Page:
So, what was it that led to Smith ultimately making the difficult decision to leave Clay City? The chance to work with Jeff Bell at Martinsville High School as the Head of Grounds and Athletic Facilities, which gives him a lighter workload – in terms of hours worked per week – and the chance to be around multiple familiar faces, which includes the new boys basketball coach J.B. Neill.

“Mr. Bell was a big reason this is happening,” said Smith. “We have kept a close friendship since he left Clay City two years ago and he contacted me about this position, thinking it was a great fit for me and for them. I was interested in the outstanding facilities that they have at Martinsville, and I have had some health issues lately, and the fact of working less hours and days was a factor I considered a lot.

“It will be nice to work with J.B. Neill since we both know each other so well and I think that will make the change a little easier for both of us,” Smith continued. “I can only hope that I can build a friendship with him somewhat close to the great friendships that I have built with our coaches at Clay City because they are second to none here.”

With his time at Clay City officially coming to an end on Friday, and with the change sitting at the top of his mind for the last several weeks, Smith has had time to reminisce on his tenure with the Eels.

He’s made countless memories, but there are some that Smith is most proud of.

“We were able to work with our corporation and school boards by making so many improvements to our Athletic Facilities here at Clay City, which came in the form of new scoreboards, new floor, new track equipment, PA systems, volleyball standards in both gyms, stadium chairs and grounds around the school itself. We, along with our coaches, built successful programs by doing things the right way and always looking out for the student-athletes first. I was just happy to be part of that process over the years. The credit goes to our coaches,” said Smith. “The things I will remember most about Clay City is the reaction that schools would have when we would travel during the state tournaments, no matter the sport. I can always remember the community turnouts at pep sessions and games during the state softball run or when we would go to a boys or girls sectional, regional or semi-state games. The comment was always the same, I swear, which was, ‘Is there anyone left in the town of Clay City today?’ This small-town community makes this school great, and I will never forget that. I know that is the big difference that won’t be the same at a larger school like Martinsville.”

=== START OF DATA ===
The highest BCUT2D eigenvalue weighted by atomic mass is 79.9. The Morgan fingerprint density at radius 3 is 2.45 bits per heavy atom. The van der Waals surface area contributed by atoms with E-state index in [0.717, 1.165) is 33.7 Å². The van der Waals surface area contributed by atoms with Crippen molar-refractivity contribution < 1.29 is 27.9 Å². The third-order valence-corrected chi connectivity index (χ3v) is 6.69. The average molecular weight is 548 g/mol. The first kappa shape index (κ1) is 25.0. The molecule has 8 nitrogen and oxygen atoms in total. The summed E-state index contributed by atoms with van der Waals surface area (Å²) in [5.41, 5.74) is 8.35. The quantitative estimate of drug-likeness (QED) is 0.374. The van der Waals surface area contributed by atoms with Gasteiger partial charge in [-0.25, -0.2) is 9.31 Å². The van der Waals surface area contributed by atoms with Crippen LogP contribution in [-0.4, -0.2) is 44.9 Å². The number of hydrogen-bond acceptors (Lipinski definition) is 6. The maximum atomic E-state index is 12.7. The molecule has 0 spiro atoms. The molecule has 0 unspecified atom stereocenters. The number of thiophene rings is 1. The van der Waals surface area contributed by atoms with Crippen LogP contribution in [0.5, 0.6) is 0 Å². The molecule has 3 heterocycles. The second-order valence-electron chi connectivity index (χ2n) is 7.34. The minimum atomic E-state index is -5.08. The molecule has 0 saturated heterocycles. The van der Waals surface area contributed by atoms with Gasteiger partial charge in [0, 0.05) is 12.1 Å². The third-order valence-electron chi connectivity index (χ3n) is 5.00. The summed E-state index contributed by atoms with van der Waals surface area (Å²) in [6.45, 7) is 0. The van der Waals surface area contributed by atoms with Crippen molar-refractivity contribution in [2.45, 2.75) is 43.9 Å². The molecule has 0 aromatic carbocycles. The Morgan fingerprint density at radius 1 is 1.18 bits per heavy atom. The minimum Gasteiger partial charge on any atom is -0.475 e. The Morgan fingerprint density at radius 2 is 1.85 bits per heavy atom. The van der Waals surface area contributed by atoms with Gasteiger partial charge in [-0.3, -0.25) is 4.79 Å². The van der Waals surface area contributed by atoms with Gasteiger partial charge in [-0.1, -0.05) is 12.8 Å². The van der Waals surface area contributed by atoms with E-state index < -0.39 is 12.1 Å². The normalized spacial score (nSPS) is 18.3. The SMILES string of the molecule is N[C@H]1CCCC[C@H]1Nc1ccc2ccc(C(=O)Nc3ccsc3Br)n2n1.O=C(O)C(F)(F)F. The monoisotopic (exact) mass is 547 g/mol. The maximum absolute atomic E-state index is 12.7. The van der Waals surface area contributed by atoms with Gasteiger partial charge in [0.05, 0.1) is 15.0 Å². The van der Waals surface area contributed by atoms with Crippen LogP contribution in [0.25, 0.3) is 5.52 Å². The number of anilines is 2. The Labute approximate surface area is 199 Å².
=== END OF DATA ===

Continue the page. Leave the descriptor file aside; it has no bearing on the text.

Having been in Clay City for all but two years of his life, Smith’s closet is full of purple clothing. And even though that’s an unacceptable color to wear in the Martinsville area due to the rivalry between the Artesians and Bloomington South, Smith will still have plenty of it to wear when he’s not on the school’s premises.

Why? Because that’s the color he will always bleed, no matter where he goes or what job he has.

“Purple is not liked very well at all in Martinsville because of the purple of Bloomington South, so I won’t be wearing it at school, but purple will always be my favorite color and I will always have some in my closet,” Smith said. “Coach Jason Sinders would always comment, ‘There are some of us here at Clay City that will bleed purple for this school.’ And deep down, I hope that I will still do that as well.”